Thank you for using the timer - this advanced tool can estimate your performance and suggest more practice questions. We have subscribed you to Daily Prep Questions via email.

Customized for You

we will pick new questions that match your level based on your Timer History

Track Your Progress

every week, we’ll send you an estimated GMAT score based on your performance

Practice Pays

we will pick new questions that match your level based on your Timer History

Not interested in getting valuable practice questions and articles delivered to your email? No problem, unsubscribe here.

It appears that you are browsing the GMAT Club forum unregistered!

Signing up is free, quick, and confidential.
Join other 500,000 members and get the full benefits of GMAT Club

Registration gives you:

Tests

Take 11 tests and quizzes from GMAT Club and leading GMAT prep companies such as Manhattan GMAT,
Knewton, and others. All are free for GMAT Club members.

Applicant Stats

View detailed applicant stats such as GPA, GMAT score, work experience, location, application
status, and more

Books/Downloads

Download thousands of study notes,
question collections, GMAT Club’s
Grammar and Math books.
All are free!

Thank you for using the timer!
We noticed you are actually not timing your practice. Click the START button first next time you use the timer.
There are many benefits to timing your practice, including:

A square in the XY co-ordinate system has vertices as (1,1), [#permalink]

Show Tags

15 Sep 2003, 08:01

00:00

A

B

C

D

E

Difficulty:

(N/A)

Question Stats:

0% (00:00) correct
0% (00:00) wrong based on 0 sessions

HideShow timer Statistics

This topic is locked. If you want to discuss this question please re-post it in the respective forum.

A square in the XY co-ordinate system has vertices as (1,1), (1,-1), (-1,-1), (-1,1). If a is the x coordinate of any point and b the y-coordinate of any point in the XY coordinate system, find the probability that a point selected at random from the square region will satisfy x^2+ y^2<1?

I have my doubts about this one...but let me see if y'all can crack this one

A square in the XY co-ordinate system has vertices as (1,1), (1,-1), (-1,-1), (-1,1). If a is the x coordinate of any point and b the y-coordinate of any point in the XY coordinate system, find the probability that a point selected at random from the square region will satisfy x^2+ y^2<1?

I have my doubts about this one...but let me see if y'all can crack this one

Thanks Praetorian

Not sure if this is correct ..

x^2 + y^2 =1 is a circle around (0,0) with a radius of 1. And any point within that circle should have x^2 + y^2 < 1. So, probability of a point selected randomly that will satisfy x^2 + y^2 < 1 is:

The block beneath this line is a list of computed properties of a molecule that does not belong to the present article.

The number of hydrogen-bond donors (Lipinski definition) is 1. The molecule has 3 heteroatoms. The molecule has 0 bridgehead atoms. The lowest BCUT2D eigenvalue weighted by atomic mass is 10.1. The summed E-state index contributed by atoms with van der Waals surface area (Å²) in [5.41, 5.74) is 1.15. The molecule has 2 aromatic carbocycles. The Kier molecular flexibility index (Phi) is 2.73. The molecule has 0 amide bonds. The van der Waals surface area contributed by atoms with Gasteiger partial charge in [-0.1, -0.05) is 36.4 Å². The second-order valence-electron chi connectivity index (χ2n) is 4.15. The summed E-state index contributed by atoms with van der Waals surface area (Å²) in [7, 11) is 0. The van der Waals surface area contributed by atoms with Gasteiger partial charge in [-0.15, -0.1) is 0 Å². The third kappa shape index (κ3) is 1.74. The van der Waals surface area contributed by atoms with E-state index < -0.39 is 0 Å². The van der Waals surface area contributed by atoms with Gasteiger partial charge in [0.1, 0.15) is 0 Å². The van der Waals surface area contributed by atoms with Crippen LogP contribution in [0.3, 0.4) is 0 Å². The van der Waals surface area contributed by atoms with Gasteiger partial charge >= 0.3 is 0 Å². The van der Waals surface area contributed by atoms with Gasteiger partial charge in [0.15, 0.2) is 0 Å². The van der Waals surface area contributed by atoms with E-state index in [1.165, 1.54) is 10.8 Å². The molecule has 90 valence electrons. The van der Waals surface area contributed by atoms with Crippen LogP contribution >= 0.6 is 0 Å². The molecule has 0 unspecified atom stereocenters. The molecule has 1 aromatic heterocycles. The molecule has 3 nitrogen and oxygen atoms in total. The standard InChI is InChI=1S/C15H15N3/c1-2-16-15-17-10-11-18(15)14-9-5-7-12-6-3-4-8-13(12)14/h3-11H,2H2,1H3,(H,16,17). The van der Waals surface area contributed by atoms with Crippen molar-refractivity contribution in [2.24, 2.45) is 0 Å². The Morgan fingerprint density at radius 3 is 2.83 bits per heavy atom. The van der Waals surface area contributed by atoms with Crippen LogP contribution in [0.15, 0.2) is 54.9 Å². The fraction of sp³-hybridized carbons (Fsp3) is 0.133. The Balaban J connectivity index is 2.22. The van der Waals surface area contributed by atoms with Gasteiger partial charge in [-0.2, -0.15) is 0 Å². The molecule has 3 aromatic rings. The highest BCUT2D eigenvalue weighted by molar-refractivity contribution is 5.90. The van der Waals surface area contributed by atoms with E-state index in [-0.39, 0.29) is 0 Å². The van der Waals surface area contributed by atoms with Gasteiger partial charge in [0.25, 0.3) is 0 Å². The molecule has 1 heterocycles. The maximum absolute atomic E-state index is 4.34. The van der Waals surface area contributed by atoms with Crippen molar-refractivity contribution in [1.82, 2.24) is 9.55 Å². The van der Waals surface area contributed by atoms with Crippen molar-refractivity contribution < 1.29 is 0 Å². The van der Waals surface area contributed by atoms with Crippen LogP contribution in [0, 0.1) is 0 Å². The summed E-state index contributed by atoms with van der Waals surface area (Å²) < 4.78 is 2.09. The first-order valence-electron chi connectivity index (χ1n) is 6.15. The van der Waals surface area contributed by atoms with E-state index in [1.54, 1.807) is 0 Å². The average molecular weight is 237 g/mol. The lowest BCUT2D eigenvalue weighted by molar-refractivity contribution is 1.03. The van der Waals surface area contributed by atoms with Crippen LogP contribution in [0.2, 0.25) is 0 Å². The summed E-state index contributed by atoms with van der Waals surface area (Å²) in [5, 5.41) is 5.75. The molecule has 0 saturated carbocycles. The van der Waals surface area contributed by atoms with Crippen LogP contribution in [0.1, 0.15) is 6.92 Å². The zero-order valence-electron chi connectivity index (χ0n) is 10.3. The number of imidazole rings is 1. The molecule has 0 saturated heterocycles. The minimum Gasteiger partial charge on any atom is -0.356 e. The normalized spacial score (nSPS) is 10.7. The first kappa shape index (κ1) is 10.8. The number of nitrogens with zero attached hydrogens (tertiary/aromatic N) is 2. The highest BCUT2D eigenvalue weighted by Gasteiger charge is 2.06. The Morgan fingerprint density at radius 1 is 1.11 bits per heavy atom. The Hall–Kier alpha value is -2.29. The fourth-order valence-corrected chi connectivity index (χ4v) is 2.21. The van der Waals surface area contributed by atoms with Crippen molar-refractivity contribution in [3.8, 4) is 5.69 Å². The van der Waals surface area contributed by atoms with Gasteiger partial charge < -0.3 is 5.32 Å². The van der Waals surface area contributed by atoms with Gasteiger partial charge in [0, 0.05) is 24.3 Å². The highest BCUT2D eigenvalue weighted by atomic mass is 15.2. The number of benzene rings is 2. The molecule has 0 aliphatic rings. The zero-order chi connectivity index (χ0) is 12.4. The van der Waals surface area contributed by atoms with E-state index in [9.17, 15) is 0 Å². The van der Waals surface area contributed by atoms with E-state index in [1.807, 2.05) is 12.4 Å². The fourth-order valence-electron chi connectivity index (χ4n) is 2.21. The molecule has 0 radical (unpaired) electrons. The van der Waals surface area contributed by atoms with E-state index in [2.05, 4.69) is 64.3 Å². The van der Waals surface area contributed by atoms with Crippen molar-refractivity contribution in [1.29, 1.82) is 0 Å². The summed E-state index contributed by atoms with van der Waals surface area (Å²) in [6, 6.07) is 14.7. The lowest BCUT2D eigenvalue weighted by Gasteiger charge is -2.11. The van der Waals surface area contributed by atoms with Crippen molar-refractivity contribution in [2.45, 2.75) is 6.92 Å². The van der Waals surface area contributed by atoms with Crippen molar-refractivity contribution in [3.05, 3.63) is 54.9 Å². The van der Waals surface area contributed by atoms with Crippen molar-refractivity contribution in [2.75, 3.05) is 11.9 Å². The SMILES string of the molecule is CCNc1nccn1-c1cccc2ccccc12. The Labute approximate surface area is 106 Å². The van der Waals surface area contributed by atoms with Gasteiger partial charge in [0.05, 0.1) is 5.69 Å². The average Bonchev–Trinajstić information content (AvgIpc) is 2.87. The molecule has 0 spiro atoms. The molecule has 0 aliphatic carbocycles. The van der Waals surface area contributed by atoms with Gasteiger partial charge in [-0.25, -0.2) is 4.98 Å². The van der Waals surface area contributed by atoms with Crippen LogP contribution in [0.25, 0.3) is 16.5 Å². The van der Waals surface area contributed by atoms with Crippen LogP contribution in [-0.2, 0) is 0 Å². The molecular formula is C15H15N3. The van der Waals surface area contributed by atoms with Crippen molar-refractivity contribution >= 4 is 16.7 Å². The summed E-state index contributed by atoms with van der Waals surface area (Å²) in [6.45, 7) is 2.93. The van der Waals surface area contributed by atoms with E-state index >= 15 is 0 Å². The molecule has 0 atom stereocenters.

Area of Circle/Area of Square = pi/4 = 3.14/4 = 0.785

x^2 + y^2 =1 is a circle around (0,0) with a radius of 1. And any point within that circle should have x^2 + y^2 < 1. So, probability of a point selected randomly that will satisfy x^2 + y^2 < 1 is:

Area of Circle/Area of Square = pi/4 = 3.14/4 = 0.785

See the attachment

Area of Square 1 / Area of Square 2 = [sqrt(2)]^2 /(2^2) = 2/4 =0.5

But here we assumed x^2 + y^2 =1

So any value lesser than 0.5 should be a candidate..

You basically have to draw lines x = 1 - y, x = y - 1 and the same set for y in terms of x. Doing this will give you a square between the four lines. You have to recognize that in order for the original equation (x^2 + y^2 < 1) to be true, you have to consider the points inside the new square.

Now targeting the probability question, you can see that the area of the new square is half that of the original square. So of ALL the points in the bigger square, half has many will fall in the new square. This will give you probability of 1/2. Well, technically the probability is a little less than 1/2 but it's so close that we can just say 1/2.

You basically have to draw lines x = 1 - y, x = y - 1 and the same set for y in terms of x. Doing this will give you a square between the four lines. You have to recognize that in order for the original equation (x^2 + y^2 < 1) to be true, you have to consider the points inside the new square.

Now targeting the probability question, you can see that the area of the new square is half that of the original square. So of ALL the points in the bigger square, half has many will fall in the new square. This will give you probability of 1/2. Well, technically the probability is a little less than 1/2 but it's so close that we can just say 1/2.

Good question.

Correct me if I am wrong, but here is a problem with your solution.

With the new square you created within the given square, consider a point say (1/2, 1/2). It is on the line x = 1 - y or x + y = 1. Now, consider a point, (0.55, 0.55) which is a little above (1/2, 1/2).

Now, (0.55)^2 + (0.55)^2 = 0.605 (which is less than 1).

x^2 + y^2 = 1 is a circle and not a square. Hope this helps.

Correct me if I am wrong, but here is a problem with your solution.

With the new square you created within the given square, consider a point say (1/2, 1/2). It is on the line x = 1 - y or x + y = 1. Now, consider a point, (0.55, 0.55) which is a little above (1/2, 1/2).

Now, (0.55)^2 + (0.55)^2 = 0.605 (which is less than 1).

x^2 + y^2 = 1 is a circle and not a square. Hope this helps.

Watchdog: If you explain your solution, maybe we can tell you if you right.

Wonder : I constructed the square using the pythagorous theorem for each set of points. for eg, for (1,1) ....1^2 + 1^2 = 2
So the Hypotenuse or the side of the square = Sqrt(2)

Edeal : GMAT never tests on Circle formulas...so i was trying to see if anyone can do in a simpler way..
But i guess we can leave it at that...we have to rely on the answer choices for a definite answer.